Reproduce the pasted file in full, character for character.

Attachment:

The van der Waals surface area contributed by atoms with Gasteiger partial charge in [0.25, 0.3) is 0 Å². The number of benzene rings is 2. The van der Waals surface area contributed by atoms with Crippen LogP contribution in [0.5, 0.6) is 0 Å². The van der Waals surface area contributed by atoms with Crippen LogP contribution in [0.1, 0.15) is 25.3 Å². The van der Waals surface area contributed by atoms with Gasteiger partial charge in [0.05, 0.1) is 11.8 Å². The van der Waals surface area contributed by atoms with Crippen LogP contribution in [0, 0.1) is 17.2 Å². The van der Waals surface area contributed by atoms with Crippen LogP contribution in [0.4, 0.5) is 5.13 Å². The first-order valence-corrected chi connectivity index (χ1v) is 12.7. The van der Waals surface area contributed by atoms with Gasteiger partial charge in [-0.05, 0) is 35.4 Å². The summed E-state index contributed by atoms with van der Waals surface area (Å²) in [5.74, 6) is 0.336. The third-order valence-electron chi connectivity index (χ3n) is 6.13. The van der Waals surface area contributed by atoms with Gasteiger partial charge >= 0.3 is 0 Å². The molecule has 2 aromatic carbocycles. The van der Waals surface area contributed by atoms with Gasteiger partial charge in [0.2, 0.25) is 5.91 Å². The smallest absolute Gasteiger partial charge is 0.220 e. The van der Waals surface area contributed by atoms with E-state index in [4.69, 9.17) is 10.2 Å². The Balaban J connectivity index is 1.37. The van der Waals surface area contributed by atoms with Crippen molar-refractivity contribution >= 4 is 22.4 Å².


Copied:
The van der Waals surface area contributed by atoms with Gasteiger partial charge in [0.25, 0.3) is 0 Å². The number of benzene rings is 2. The van der Waals surface area contributed by atoms with Crippen LogP contribution in [0.5, 0.6) is 0 Å². The van der Waals surface area contributed by atoms with Crippen LogP contribution in [0.1, 0.15) is 25.3 Å². The van der Waals surface area contributed by atoms with Gasteiger partial charge in [0.05, 0.1) is 11.8 Å². The van der Waals surface area contributed by atoms with Crippen LogP contribution in [0, 0.1) is 17.2 Å². The van der Waals surface area contributed by atoms with Crippen LogP contribution in [0.4, 0.5) is 5.13 Å². The first-order valence-corrected chi connectivity index (χ1v) is 12.7. The van der Waals surface area contributed by atoms with Gasteiger partial charge in [-0.05, 0) is 35.4 Å². The summed E-state index contributed by atoms with van der Waals surface area (Å²) in [5.74, 6) is 0.336. The third-order valence-electron chi connectivity index (χ3n) is 6.13. The van der Waals surface area contributed by atoms with Gasteiger partial charge >= 0.3 is 0 Å². The molecule has 2 aromatic carbocycles. The van der Waals surface area contributed by atoms with Gasteiger partial charge in [0.2, 0.25) is 5.91 Å². The smallest absolute Gasteiger partial charge is 0.220 e. The van der Waals surface area contributed by atoms with E-state index in [4.69, 9.17) is 10.2 Å². The Balaban J connectivity index is 1.37. The van der Waals surface area contributed by atoms with Crippen molar-refractivity contribution >= 4 is 22.4 Å².